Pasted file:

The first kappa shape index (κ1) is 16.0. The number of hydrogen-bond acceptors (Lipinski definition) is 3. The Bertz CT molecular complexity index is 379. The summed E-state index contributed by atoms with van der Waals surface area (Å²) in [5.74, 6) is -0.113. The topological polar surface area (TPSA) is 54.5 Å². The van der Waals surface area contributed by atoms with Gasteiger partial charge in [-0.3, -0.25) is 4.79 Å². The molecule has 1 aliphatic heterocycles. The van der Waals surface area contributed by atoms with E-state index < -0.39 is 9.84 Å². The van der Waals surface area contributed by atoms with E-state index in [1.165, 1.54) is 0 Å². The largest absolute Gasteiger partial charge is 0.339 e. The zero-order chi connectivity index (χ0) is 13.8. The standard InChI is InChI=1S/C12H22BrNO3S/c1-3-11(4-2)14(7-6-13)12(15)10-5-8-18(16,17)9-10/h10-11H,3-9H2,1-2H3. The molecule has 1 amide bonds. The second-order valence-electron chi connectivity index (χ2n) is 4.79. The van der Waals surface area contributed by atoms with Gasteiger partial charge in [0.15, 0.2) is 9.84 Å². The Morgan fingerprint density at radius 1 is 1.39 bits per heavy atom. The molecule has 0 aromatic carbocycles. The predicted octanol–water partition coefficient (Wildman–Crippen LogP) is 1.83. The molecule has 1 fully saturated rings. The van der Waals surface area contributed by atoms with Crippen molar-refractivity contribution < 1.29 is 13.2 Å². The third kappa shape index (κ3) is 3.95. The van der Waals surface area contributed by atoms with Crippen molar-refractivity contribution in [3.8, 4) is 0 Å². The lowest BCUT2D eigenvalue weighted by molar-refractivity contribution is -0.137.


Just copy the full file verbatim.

The first kappa shape index (κ1) is 16.0. The number of hydrogen-bond acceptors (Lipinski definition) is 3. The Bertz CT molecular complexity index is 379. The summed E-state index contributed by atoms with van der Waals surface area (Å²) in [5.74, 6) is -0.113. The topological polar surface area (TPSA) is 54.5 Å². The van der Waals surface area contributed by atoms with Gasteiger partial charge in [-0.3, -0.25) is 4.79 Å². The molecule has 1 aliphatic heterocycles. The van der Waals surface area contributed by atoms with E-state index < -0.39 is 9.84 Å². The van der Waals surface area contributed by atoms with E-state index in [1.165, 1.54) is 0 Å². The largest absolute Gasteiger partial charge is 0.339 e. The zero-order chi connectivity index (χ0) is 13.8. The standard InChI is InChI=1S/C12H22BrNO3S/c1-3-11(4-2)14(7-6-13)12(15)10-5-8-18(16,17)9-10/h10-11H,3-9H2,1-2H3. The molecule has 1 amide bonds. The second-order valence-electron chi connectivity index (χ2n) is 4.79. The van der Waals surface area contributed by atoms with Gasteiger partial charge in [0.15, 0.2) is 9.84 Å². The Morgan fingerprint density at radius 1 is 1.39 bits per heavy atom. The molecule has 0 aromatic carbocycles. The predicted octanol–water partition coefficient (Wildman–Crippen LogP) is 1.83. The molecule has 1 fully saturated rings. The van der Waals surface area contributed by atoms with Crippen molar-refractivity contribution < 1.29 is 13.2 Å². The third kappa shape index (κ3) is 3.95. The van der Waals surface area contributed by atoms with Crippen molar-refractivity contribution in [3.8, 4) is 0 Å². The lowest BCUT2D eigenvalue weighted by molar-refractivity contribution is -0.137.